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The 9 hottest skills for '09

Old notion: Certain skills, such as programming, are prime for outsourcing. New order: Firms want developers and other talented staffers in-house.

By Thomas Hoffman
December 30, 2008 12:00 PM ET

Computerworld - By almost any measure, the U.S. economy is in its worst state since the Great Depression. Consumer spending is down, credit markets remain weak, and more than 10 million Americans are out of work.

Yet despite the grim financial picture, demand for certain types of IT skills, such as SAP, .Net and help desk/support, remains strong. And while some employers will continue to look outside their companies to find workers with expertise in these and other disciplines, some CIOs are building some of this know-how internally as hiring freezes become more common. (Read about ways to boost your pay in Computerworld's annual Salary Survey.)

Here's a look at the hottest skills, as cited by respondents to Computerworld's annual Forecast survey.

1. Programming/application development

Ask any recruiter what the single most sought-after IT skill is at the moment, and the universal response is a three-letter word: SAP.

"The little joke in our industry right now is that if you have 'SAP' on your résumé right now, you have zero unemployment," says Bruce Culbert, CEO of iSymmetry Inc., an IT consulting and recruitment firm with offices in Washington and Alpharetta, Ga.

SAP experts, particularly those who are experienced with a specific module in a certain industry, are commanding $35 to $40 per hour more on average than other types of senior technicians, says Culbert. Demand for SAP skills has remained red hot because a growing number of companies are working toward establishing global instances of the ERP system, says Jill Herrin, president of IT recruiter JDResources Inc.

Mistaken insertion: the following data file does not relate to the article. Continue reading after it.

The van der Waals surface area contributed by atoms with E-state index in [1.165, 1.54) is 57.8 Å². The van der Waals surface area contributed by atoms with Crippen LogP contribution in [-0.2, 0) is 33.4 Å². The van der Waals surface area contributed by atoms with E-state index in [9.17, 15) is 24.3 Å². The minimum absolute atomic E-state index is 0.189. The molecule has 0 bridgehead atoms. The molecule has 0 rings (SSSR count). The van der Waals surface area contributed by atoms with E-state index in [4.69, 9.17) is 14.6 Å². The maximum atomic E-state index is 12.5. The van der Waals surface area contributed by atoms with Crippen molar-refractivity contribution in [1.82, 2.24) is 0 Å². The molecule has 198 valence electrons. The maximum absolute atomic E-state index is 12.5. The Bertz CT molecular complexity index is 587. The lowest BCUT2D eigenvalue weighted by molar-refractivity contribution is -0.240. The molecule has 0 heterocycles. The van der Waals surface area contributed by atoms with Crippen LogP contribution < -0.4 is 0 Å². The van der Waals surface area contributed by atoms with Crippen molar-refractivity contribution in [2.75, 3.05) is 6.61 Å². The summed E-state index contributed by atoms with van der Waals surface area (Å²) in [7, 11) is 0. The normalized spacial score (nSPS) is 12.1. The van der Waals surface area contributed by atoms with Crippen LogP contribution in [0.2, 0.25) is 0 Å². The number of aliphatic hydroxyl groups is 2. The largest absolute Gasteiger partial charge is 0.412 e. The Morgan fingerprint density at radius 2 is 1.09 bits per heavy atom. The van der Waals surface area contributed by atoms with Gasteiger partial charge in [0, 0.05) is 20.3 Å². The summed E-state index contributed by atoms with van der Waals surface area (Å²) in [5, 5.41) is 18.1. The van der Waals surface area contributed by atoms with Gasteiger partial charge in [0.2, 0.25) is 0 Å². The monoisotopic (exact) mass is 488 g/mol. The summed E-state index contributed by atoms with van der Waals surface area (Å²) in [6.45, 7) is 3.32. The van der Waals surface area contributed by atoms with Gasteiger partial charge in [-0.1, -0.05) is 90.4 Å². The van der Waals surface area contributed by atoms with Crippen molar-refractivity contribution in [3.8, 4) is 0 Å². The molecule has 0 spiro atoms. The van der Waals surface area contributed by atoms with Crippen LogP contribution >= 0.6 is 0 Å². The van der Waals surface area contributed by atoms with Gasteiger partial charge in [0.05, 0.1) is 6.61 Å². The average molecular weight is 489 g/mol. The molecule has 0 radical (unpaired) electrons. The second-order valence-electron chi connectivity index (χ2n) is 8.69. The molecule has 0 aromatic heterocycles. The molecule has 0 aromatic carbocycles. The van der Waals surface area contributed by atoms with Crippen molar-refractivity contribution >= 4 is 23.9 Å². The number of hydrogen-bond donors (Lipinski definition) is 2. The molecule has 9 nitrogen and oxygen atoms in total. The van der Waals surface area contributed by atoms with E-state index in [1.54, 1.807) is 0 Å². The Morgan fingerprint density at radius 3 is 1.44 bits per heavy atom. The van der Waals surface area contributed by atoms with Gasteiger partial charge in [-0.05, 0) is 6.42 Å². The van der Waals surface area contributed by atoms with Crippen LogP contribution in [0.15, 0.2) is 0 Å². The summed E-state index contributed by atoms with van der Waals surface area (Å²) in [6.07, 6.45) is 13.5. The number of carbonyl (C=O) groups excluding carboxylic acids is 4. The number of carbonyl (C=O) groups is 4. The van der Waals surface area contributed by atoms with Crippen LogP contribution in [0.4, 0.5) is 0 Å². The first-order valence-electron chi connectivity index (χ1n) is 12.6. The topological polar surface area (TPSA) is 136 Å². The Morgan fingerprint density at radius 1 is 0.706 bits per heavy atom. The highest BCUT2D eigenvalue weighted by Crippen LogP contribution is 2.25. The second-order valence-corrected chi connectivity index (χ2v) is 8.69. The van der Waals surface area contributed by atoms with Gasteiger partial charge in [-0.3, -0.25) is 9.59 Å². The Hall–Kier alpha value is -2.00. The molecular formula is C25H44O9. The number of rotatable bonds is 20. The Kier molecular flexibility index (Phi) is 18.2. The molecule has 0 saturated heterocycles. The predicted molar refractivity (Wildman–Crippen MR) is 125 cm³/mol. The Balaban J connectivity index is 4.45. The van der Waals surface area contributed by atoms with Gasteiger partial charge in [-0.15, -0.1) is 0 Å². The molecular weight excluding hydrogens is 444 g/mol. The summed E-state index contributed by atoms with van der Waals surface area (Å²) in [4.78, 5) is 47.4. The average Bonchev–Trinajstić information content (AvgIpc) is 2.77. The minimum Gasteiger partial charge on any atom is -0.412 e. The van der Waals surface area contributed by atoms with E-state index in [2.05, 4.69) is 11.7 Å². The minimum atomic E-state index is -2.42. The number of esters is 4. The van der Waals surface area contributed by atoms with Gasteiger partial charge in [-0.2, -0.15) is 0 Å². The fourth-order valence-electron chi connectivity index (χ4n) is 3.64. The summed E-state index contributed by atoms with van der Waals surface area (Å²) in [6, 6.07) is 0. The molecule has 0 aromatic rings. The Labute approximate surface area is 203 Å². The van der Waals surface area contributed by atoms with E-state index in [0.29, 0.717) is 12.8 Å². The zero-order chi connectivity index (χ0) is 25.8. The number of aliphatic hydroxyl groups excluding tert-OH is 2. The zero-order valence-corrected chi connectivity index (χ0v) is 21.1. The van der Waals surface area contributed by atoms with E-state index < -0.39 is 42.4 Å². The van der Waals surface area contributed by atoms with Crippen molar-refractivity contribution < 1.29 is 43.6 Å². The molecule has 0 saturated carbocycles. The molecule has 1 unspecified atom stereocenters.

But not far behind is demand for IT professionals with .Net experience, say Herrin and other observers. Some companies that relied on offshore labor to deliver .Net and C# capabilities just a few years ago found that route to be "nonproductive," says Herrin. Now they're looking to fill those jobs in-house, she says.

Rich Schappert, senior director of IT at Casey's General Stores Inc. in Ankeny, Iowa, says he has been filling the retailer's demand for .Net and SQL Server programmers for the past five years by recruiting and training local college students. The company, which operates 1,500-plus stores across the Midwest, has been moving its Cobol-based financial applications into the .Net environment to reduce its mainframe costs. "[It's also] getting tougher to find people who know Cobol," notes Schappert.

2. Help desk/technical support

Help desk and technical support skills remain in strong demand, particularly for people who offer a blend of deep technical expertise and solid customer-service abilities, says Herrin. "I have lots of customers who tell me their customer service function is broken and they need people with better communication skills," she says.

"One of the things we're seeing a demand for in this space is what we call a JOAT -- a jack-of-all-trades -- somebody who can do break/fix work and a bit of desktop support," says Katherine Spencer Lee, executive director at IT staffing firm Robert Half Technology. Demand for well-rounded technicians tends to become more acute when companies are looking to get more work done with fewer people, she says.



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